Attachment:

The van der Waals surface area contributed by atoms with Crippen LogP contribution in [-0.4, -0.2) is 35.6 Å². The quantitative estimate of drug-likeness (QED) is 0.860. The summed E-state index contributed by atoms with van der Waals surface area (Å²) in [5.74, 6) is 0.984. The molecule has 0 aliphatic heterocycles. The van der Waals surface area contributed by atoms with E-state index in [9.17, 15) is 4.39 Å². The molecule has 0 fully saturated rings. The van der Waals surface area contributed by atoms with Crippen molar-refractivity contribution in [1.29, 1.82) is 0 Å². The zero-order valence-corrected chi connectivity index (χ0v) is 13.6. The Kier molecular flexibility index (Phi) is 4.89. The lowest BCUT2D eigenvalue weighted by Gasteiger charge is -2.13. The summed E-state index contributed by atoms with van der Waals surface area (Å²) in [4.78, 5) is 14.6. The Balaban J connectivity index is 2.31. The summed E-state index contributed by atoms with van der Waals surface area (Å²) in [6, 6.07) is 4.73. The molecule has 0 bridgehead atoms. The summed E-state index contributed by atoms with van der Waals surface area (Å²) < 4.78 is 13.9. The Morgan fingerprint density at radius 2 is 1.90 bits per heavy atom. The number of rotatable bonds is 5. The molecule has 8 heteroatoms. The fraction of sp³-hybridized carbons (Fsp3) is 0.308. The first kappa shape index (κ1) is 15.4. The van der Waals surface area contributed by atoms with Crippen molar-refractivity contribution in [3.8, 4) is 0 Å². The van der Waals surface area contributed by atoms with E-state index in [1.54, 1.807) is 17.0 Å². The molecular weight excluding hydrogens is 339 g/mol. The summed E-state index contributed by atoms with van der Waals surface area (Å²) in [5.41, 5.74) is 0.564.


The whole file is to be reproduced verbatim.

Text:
The van der Waals surface area contributed by atoms with Crippen LogP contribution in [-0.4, -0.2) is 35.6 Å². The quantitative estimate of drug-likeness (QED) is 0.860. The summed E-state index contributed by atoms with van der Waals surface area (Å²) in [5.74, 6) is 0.984. The molecule has 0 aliphatic heterocycles. The van der Waals surface area contributed by atoms with E-state index in [9.17, 15) is 4.39 Å². The molecule has 0 fully saturated rings. The van der Waals surface area contributed by atoms with Crippen molar-refractivity contribution in [1.29, 1.82) is 0 Å². The zero-order valence-corrected chi connectivity index (χ0v) is 13.6. The Kier molecular flexibility index (Phi) is 4.89. The lowest BCUT2D eigenvalue weighted by Gasteiger charge is -2.13. The summed E-state index contributed by atoms with van der Waals surface area (Å²) in [4.78, 5) is 14.6. The Balaban J connectivity index is 2.31. The summed E-state index contributed by atoms with van der Waals surface area (Å²) in [6, 6.07) is 4.73. The molecule has 0 bridgehead atoms. The summed E-state index contributed by atoms with van der Waals surface area (Å²) < 4.78 is 13.9. The Morgan fingerprint density at radius 2 is 1.90 bits per heavy atom. The number of rotatable bonds is 5. The molecule has 8 heteroatoms. The fraction of sp³-hybridized carbons (Fsp3) is 0.308. The first kappa shape index (κ1) is 15.4. The van der Waals surface area contributed by atoms with Crippen molar-refractivity contribution in [3.8, 4) is 0 Å². The van der Waals surface area contributed by atoms with E-state index in [1.54, 1.807) is 17.0 Å². The molecular weight excluding hydrogens is 339 g/mol. The summed E-state index contributed by atoms with van der Waals surface area (Å²) in [5.41, 5.74) is 0.564.